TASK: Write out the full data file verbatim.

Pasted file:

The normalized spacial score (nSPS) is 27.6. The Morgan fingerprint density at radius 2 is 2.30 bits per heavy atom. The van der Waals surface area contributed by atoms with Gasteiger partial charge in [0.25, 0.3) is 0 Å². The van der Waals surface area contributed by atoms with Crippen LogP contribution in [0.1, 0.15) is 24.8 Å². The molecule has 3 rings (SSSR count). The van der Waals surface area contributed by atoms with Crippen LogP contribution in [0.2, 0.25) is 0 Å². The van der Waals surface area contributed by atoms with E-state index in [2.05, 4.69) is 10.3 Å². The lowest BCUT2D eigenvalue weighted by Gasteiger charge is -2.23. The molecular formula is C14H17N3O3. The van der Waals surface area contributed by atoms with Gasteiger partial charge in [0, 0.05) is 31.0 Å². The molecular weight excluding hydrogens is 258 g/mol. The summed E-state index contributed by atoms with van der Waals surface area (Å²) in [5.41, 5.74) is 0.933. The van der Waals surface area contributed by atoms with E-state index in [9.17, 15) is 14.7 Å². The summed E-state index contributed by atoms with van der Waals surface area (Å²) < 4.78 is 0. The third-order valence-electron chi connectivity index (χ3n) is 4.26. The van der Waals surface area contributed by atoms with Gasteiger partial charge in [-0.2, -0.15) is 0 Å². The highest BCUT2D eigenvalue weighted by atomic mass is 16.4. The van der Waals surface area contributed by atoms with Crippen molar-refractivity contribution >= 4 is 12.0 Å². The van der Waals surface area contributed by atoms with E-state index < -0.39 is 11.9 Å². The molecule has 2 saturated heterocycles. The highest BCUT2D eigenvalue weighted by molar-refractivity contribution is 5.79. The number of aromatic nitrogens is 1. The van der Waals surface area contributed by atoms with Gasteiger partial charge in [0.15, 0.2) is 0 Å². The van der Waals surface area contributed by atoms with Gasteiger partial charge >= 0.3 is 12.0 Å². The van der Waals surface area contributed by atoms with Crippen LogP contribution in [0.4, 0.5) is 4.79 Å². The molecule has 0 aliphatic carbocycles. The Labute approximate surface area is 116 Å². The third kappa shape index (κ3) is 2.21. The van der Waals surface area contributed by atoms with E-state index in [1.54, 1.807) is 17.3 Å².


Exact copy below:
The normalized spacial score (nSPS) is 27.6. The Morgan fingerprint density at radius 2 is 2.30 bits per heavy atom. The van der Waals surface area contributed by atoms with Gasteiger partial charge in [0.25, 0.3) is 0 Å². The van der Waals surface area contributed by atoms with Crippen LogP contribution in [0.1, 0.15) is 24.8 Å². The molecule has 3 rings (SSSR count). The van der Waals surface area contributed by atoms with Crippen LogP contribution in [0.2, 0.25) is 0 Å². The van der Waals surface area contributed by atoms with E-state index in [2.05, 4.69) is 10.3 Å². The lowest BCUT2D eigenvalue weighted by Gasteiger charge is -2.23. The molecular formula is C14H17N3O3. The van der Waals surface area contributed by atoms with Gasteiger partial charge in [0, 0.05) is 31.0 Å². The molecular weight excluding hydrogens is 258 g/mol. The summed E-state index contributed by atoms with van der Waals surface area (Å²) in [5.41, 5.74) is 0.933. The van der Waals surface area contributed by atoms with E-state index in [9.17, 15) is 14.7 Å². The summed E-state index contributed by atoms with van der Waals surface area (Å²) < 4.78 is 0. The third-order valence-electron chi connectivity index (χ3n) is 4.26. The van der Waals surface area contributed by atoms with Gasteiger partial charge in [-0.2, -0.15) is 0 Å². The highest BCUT2D eigenvalue weighted by atomic mass is 16.4. The van der Waals surface area contributed by atoms with Crippen molar-refractivity contribution >= 4 is 12.0 Å². The van der Waals surface area contributed by atoms with E-state index < -0.39 is 11.9 Å². The molecule has 2 saturated heterocycles. The highest BCUT2D eigenvalue weighted by molar-refractivity contribution is 5.79. The number of aromatic nitrogens is 1. The van der Waals surface area contributed by atoms with Gasteiger partial charge in [0.15, 0.2) is 0 Å². The van der Waals surface area contributed by atoms with Gasteiger partial charge >= 0.3 is 12.0 Å². The van der Waals surface area contributed by atoms with Crippen LogP contribution in [0.4, 0.5) is 4.79 Å². The molecule has 0 aliphatic carbocycles. The Labute approximate surface area is 116 Å². The third kappa shape index (κ3) is 2.21. The van der Waals surface area contributed by atoms with E-state index in [1.54, 1.807) is 17.3 Å².